Uncomfortable with the anger

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A lifelong friend of mine passed away last week.  At first I felt numb.  Then I felt sadness and loss.  I accepted the condolences. I grieved.

And now I feel angry.

We are uncomfortable with feeling anger in general, and especially uncomfortable with feeling angry at someone who has died.  It doesn’t seem right, or “seemly.”

I guess the anger is one step in the process, on the path of acceptance and letting go. It must be felt.

It’s awkward, because you can’t publicly express your anger because “people will think you’re a bad person.”  And, what is the famous saying?  “Don’t speak ill of the dead.”

He was my friend, I cherish my memories, but he was cruel to the people who loved him.  That’s all I’ll say.  It’s so uncomfortable to admit these things and still try to grieve.

Life is messy, emotions are messy.  That’s what makes us human. So I wanted to share my messiness with you today.  The glorious stew of feelings. We are not perfect.

We only need to do two things in life.  The first, via the Dalai Lama, is to show compassion. That’s the most important thing, he says. Compassion.

And the second, is to live in the present.  The present is all we have.

I’ve let go of my anger now.  I accepted it, I felt it and I have forgiven him.  Forgiving is not about saying, “what he did was okay.”  Forgiveness is about letting go of your anger.

I can now grieve again and celebrate the good of his life. Each death puts a new hole in the heart. The only thing I can do is fill it with gratitude — for being a loving parent, friend and teacher, for helping my friends and students reach their dreams. To live beautifully and creatively. To inspire hope and goodness.

I wish you compassion and presence.  Carry on!

xo Liza

P.S.  The reason I decided to write this piece is because I know from writing that my feelings are universal, that you have felt these things too.  Nothing is a secret.

Hello my lovelies.  Dark topic today.  But liberating too! Please share your feelings in the comments box below. If I can do it, so can you. You know I ready every one. The comments are what make the blog alive!  And if you like our community of women living and thinking creatively, enter your email so you won’t miss a thing.

10 thoughts on “Uncomfortable with the anger

  1. Thank you for your honesty. Anger is one of the processes in grieving for a reason. But still we question–how can we possibly be angry? What good does it serve? It serves a very important good–it helps us move to acceptance, to recognizing that no one is perfect and that sometimes we will mourn not because we are sad, but because we are angry and can’t yell at that person for whatever we want to yell at them for in that moment. It is also a reminder that maybe there are people who will feel anger towards us when we are gone–what will we do about that while we still can? I have felt anger at those who I have lost, sometimes for reasons that honestly seem petty, other times because I wished things between us had been different. Sometimes because I wish they had “raged against the dying of the light.”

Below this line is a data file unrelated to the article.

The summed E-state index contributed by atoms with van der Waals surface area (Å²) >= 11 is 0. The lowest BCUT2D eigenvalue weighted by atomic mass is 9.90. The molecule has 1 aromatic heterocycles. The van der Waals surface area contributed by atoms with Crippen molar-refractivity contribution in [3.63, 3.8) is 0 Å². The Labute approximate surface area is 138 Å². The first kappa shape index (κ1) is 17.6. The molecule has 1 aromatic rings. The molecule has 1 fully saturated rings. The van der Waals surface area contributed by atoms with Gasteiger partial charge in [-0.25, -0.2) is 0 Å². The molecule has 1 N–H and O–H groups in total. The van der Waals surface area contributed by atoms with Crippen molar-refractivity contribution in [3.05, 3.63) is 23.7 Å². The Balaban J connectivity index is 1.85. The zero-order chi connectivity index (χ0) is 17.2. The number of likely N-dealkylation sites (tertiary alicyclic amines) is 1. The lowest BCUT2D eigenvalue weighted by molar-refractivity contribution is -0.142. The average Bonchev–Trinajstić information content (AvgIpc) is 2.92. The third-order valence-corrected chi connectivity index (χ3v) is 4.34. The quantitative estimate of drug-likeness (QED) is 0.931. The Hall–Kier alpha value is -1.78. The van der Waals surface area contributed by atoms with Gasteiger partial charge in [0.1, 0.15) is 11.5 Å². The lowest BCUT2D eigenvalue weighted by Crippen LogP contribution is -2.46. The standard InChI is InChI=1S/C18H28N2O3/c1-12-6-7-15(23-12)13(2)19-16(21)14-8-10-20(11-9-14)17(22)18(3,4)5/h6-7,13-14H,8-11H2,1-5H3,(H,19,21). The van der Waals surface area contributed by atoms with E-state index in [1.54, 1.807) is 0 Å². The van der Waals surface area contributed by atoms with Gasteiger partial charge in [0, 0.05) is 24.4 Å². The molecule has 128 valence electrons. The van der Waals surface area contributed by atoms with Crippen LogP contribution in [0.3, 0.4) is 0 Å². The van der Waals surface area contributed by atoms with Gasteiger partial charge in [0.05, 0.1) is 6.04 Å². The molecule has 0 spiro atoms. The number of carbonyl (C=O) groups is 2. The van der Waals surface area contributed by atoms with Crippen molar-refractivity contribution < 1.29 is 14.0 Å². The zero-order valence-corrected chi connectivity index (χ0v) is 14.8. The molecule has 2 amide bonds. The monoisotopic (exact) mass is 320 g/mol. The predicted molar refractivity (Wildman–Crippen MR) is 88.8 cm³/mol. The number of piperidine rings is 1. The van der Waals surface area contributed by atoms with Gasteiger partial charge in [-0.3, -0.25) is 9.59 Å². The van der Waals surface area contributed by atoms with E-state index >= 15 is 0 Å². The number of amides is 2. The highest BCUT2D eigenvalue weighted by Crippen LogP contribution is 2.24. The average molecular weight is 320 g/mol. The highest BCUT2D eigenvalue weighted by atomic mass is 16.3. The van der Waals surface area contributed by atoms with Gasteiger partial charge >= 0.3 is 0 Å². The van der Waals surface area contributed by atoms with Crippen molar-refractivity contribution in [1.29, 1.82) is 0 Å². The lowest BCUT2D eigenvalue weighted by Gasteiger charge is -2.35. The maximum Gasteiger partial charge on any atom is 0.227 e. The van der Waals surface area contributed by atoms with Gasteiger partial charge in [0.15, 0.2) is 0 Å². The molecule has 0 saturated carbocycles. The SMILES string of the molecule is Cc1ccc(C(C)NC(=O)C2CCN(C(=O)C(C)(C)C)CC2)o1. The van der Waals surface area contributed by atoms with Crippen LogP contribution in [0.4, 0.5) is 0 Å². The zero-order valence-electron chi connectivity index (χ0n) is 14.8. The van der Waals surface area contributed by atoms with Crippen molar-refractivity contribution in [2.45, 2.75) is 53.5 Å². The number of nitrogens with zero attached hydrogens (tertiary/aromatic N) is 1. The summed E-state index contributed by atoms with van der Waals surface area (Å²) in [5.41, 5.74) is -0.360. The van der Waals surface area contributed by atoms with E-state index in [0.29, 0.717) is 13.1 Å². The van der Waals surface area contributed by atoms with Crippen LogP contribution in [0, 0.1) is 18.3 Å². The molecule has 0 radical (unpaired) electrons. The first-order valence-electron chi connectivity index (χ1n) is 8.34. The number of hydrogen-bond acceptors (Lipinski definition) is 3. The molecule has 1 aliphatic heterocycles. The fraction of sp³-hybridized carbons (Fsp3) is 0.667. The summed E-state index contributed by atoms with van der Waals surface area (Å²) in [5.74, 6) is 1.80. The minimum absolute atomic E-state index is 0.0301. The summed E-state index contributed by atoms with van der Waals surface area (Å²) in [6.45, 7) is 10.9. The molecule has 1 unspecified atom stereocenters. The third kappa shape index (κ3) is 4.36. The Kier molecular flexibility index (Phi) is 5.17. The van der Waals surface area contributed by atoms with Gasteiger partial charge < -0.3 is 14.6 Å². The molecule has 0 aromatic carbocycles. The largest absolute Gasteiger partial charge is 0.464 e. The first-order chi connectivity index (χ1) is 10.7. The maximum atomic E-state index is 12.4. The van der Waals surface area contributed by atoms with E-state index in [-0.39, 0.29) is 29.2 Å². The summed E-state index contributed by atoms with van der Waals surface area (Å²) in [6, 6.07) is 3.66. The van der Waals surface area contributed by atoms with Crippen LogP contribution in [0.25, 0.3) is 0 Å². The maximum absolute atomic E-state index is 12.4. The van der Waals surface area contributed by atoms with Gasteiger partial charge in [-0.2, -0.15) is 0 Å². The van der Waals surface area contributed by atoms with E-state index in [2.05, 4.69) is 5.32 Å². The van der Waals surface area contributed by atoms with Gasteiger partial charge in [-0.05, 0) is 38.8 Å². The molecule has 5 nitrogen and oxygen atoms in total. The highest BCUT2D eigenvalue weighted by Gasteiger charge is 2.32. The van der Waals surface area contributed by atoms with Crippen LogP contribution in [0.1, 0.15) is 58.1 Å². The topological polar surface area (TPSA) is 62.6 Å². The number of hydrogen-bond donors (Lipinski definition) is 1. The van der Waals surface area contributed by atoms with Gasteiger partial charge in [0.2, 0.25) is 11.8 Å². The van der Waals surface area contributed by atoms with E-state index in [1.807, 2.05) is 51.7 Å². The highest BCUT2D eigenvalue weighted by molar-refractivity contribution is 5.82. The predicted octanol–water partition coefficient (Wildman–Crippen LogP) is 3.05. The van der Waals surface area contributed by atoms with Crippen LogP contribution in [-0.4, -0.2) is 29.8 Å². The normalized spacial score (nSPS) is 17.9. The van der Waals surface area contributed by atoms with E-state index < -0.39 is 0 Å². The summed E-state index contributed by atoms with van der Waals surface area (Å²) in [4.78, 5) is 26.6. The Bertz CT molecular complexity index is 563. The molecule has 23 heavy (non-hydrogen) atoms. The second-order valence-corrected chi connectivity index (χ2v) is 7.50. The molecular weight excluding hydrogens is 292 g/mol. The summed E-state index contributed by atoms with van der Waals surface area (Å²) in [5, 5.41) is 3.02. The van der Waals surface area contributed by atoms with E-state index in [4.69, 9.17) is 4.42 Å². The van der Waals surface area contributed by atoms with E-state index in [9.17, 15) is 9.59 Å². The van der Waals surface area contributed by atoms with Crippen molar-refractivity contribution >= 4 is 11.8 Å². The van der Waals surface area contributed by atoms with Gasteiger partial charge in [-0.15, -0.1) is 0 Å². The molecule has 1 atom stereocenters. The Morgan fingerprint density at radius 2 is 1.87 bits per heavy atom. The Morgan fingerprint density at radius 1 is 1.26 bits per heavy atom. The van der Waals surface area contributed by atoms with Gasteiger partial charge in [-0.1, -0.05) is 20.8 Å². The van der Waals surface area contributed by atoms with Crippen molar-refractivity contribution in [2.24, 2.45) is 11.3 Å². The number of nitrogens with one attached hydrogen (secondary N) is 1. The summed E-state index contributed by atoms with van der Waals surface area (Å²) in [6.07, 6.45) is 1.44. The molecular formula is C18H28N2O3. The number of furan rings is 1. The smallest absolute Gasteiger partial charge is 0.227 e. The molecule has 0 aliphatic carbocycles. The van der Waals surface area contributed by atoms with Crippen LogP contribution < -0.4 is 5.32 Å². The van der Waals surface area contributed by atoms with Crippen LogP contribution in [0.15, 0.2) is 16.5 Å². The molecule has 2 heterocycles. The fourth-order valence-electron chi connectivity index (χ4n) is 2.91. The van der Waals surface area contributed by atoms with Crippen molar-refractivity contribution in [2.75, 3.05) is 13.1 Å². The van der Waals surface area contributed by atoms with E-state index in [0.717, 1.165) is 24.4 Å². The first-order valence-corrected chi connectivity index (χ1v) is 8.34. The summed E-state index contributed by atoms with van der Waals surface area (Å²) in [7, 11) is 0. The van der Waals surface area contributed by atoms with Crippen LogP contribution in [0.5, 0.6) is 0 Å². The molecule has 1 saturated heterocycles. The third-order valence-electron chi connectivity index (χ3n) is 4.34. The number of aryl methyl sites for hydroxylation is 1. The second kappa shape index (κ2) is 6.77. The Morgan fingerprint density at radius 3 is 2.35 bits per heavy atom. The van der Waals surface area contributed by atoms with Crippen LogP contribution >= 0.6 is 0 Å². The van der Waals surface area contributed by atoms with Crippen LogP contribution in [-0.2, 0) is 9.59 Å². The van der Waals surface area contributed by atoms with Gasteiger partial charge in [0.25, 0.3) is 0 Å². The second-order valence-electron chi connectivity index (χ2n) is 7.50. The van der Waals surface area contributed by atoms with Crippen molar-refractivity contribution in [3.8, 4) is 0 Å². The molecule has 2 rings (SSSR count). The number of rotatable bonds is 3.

2. You are such a beautiful writer, Liza. Your words communicate in abundance. I love reading about your thoughts even when the topic is ‘dark’, as you put it. I think speaking of death-related topics is very good for all because it forces us to process a little bit more than we otherwise would on that topic. I wholeheartedly agree that compassion and love are the most important elements of our lives. As a Christian, I am aware that it is one of the two commands Jesus gives us: “Love one another as you love yourselves.” Not always easy, but definitely worth the effort. I will say a prayer for you for a peaceful heart over the loss of your dear friend.

  3. Hi Liza

    It is good to get all those feelings out in the open.
    Also, it is good to take comfort in the the good
    memories shared with a loved one.

    Time seems to take care of us in the long run.

    May God bless you in this difficult time.

    Maria Elena

    1. Hi Maria, Thank you for writing. Yes, feelings out in the open, and then take comfort in the good memories. An excellent recommendation. Time is the great healer. Good old time. xo

  4. My son turned 17 and became eligible for a driver’s learner licence a few months after my husband died in 1990. Every time I was in the car with my son practising his driving, I was so so angry with my beloved husband for dying. Shouted at him in my mind asking him why he had to die and leave me to experience the terror of being in a car with a learner driver. Fortunately as my son gained more driving experience, my terror and anger abated.

    I also did a wonderful therapeutic exercise – sat alone at my dining table and wrote a letter to my husband detailing all the angry things. Made tea to get myself into a different frame of mind and read my letter aloud. Moved to the other side of the table and replied to my letter as if I was my husband. Words just flowed through me onto the page. The next morning I read both letters again, added anything else that sprang to mind and then burnt both letters and released the anger with love.

    1. Wow, Gail, what a great thing you did. I love the letter writing exercise. It’s important to really “see” the other person and accept their faults. I love that you released the anger with love. Thank you ever so much for writing. You made my day.

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